I’m in love with Chicago Deep Dish Pizza

This past week I went to Chicago to attend a conference and while I was there, I had the fantastic opportunity to sample a Chicago classic, the deep dish pizza.

A bit of Chicago pizza history…according to Wikipedia, the “deep dish” pizza was invented in 1943 by Ike Sewell, owner of Pizzerria Uno. I walked past Pizzeria Uno as well as their sister restaurant, Pizza Due, several times during my stay and I can honestly say, they were packed each time.

Gino\'s Pizza - Bob signs the boothOn Sunday afternoon, I had the distinct pleasure of meeting up with two of my friends who had agreed to assist in my Chicago food scene deflowering. We met at Gino’s East and I was immediately struck by the crazy decor. Everything, and I do mean everything, is covered in graffiti, some of which dates back decades. Luckily, one of my friends is a Chicago native and he explained some of the restaurant’s unique history.

Apparently, the restaurant moved locations to its current locale after they lost their lease at the original spot. When they moved, they brought the wood paneling and booths along, so customers could continue to scribble their names. While I didn’t have the opportunity to add my own signature the first night I went there, I certainly did four days later when I returned with my little brother!

Chicago style deep dish pizza from Gino\'s EastOk…on to the pizza! I’ve had tons of pizza (who hasn’t) and I’ve even had what some places claim to be deep dish pizza, but they totally lied. The pizza I had last week was absolutely heavenly. The crust is nearly indescribable. It has this crunchy, almost fried quality, but still retains that nice chewy factor. It didn’t taste like a yeast based bread, so I’m guessing it was probably cornmeal based. The pizza is built backwards from what I was used to as well. Sure, the crust was on the bottom, but the sauce was on the top! In layers from the bottom up, we had crust, cheese, sausage patty, pepperoni, chunky tomato sauce. The sausage patty was the most intriguing part of the pizza…it literally was a patty that covered the whole pizza. None of the small, overcooked little crumbles. This was a sausage pizza! The sauce was very rich and I really liked that it was thick and chunky. There was no picking this pizza slice up, it was strictly a knife and fork affair.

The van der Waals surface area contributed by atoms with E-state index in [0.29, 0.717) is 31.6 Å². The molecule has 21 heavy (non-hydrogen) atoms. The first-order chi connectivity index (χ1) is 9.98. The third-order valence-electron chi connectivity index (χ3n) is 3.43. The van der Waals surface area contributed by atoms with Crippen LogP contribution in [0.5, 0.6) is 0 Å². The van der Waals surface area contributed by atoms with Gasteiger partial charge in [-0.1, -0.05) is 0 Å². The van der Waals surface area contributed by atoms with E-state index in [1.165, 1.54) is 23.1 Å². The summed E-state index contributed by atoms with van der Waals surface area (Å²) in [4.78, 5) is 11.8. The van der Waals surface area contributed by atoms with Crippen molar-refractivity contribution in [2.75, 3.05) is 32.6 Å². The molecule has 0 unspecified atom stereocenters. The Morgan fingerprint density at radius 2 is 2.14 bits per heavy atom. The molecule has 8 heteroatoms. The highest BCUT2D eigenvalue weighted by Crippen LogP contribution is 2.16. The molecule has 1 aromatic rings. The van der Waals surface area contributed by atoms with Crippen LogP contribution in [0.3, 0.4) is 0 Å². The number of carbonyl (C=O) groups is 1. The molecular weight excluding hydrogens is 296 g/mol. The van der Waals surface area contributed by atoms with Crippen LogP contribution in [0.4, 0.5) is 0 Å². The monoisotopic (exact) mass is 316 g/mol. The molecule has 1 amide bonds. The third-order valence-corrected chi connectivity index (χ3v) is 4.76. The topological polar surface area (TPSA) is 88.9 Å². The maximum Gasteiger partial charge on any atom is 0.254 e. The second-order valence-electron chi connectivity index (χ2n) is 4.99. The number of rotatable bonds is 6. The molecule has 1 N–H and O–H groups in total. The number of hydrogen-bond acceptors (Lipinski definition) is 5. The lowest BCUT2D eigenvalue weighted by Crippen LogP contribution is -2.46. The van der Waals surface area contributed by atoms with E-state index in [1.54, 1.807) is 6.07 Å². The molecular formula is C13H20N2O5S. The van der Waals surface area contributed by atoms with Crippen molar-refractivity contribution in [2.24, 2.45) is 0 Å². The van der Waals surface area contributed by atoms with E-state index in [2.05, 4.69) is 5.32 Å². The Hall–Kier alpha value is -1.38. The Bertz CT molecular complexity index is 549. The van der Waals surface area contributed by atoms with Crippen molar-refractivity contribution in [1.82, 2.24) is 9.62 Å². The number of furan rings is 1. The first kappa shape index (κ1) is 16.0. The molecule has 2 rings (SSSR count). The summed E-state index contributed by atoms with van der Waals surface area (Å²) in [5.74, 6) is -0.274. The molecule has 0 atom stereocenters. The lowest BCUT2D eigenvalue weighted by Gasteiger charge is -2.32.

Gino\'s Chicago style deep dish pizzaI was only able to eat about a slice and a quarter before I started picking at it. It was incredibly filling and fabulous. Now I just need to find somewhere out here that can make pizza like that, or I’m going to have to start finding reasons to go back to Chicago regularly!

P.S. My two amazing Chicago friends took me to the Chicago Blues Festival after dinner and we saw B.B. King perform and it was absolutely divine. The concert rocked, dinner was wonderful, but by far, the highlight of my trip was spending time with you two. Many, many thanks guys!!